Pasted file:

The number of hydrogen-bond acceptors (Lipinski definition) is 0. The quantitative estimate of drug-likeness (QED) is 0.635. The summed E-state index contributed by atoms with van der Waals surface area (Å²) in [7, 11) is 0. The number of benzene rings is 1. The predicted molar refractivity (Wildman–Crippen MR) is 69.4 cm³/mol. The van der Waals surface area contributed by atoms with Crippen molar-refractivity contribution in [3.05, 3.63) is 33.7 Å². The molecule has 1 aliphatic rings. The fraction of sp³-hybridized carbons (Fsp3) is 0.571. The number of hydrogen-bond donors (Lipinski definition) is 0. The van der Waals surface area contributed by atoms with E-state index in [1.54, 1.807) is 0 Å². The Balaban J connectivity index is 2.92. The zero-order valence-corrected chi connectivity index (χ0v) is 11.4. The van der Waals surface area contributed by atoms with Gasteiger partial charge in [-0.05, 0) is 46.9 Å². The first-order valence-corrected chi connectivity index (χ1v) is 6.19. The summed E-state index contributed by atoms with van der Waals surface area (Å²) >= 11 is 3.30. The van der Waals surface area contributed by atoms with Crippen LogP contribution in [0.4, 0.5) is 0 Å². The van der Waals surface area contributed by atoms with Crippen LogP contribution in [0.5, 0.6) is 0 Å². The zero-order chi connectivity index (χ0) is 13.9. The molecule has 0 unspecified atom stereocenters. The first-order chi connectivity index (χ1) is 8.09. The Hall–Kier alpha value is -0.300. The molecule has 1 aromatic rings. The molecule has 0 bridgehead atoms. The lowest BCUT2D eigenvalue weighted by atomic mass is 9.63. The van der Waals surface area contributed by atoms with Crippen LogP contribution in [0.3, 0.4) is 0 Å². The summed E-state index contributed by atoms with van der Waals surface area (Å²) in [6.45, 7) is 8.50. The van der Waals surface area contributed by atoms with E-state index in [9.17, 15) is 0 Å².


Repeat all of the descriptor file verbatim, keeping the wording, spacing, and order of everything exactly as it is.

The number of hydrogen-bond acceptors (Lipinski definition) is 0. The quantitative estimate of drug-likeness (QED) is 0.635. The summed E-state index contributed by atoms with van der Waals surface area (Å²) in [7, 11) is 0. The number of benzene rings is 1. The predicted molar refractivity (Wildman–Crippen MR) is 69.4 cm³/mol. The van der Waals surface area contributed by atoms with Crippen molar-refractivity contribution in [3.05, 3.63) is 33.7 Å². The molecule has 1 aliphatic rings. The fraction of sp³-hybridized carbons (Fsp3) is 0.571. The number of hydrogen-bond donors (Lipinski definition) is 0. The van der Waals surface area contributed by atoms with E-state index in [1.54, 1.807) is 0 Å². The Balaban J connectivity index is 2.92. The zero-order valence-corrected chi connectivity index (χ0v) is 11.4. The van der Waals surface area contributed by atoms with Gasteiger partial charge in [-0.05, 0) is 46.9 Å². The first-order valence-corrected chi connectivity index (χ1v) is 6.19. The summed E-state index contributed by atoms with van der Waals surface area (Å²) >= 11 is 3.30. The van der Waals surface area contributed by atoms with Crippen LogP contribution in [0.4, 0.5) is 0 Å². The van der Waals surface area contributed by atoms with Crippen LogP contribution in [0.5, 0.6) is 0 Å². The zero-order chi connectivity index (χ0) is 13.9. The molecule has 0 unspecified atom stereocenters. The first-order chi connectivity index (χ1) is 8.09. The Hall–Kier alpha value is -0.300. The molecule has 1 aromatic rings. The molecule has 0 bridgehead atoms. The lowest BCUT2D eigenvalue weighted by atomic mass is 9.63. The van der Waals surface area contributed by atoms with Crippen LogP contribution in [0.3, 0.4) is 0 Å². The summed E-state index contributed by atoms with van der Waals surface area (Å²) in [6.45, 7) is 8.50. The van der Waals surface area contributed by atoms with E-state index in [9.17, 15) is 0 Å².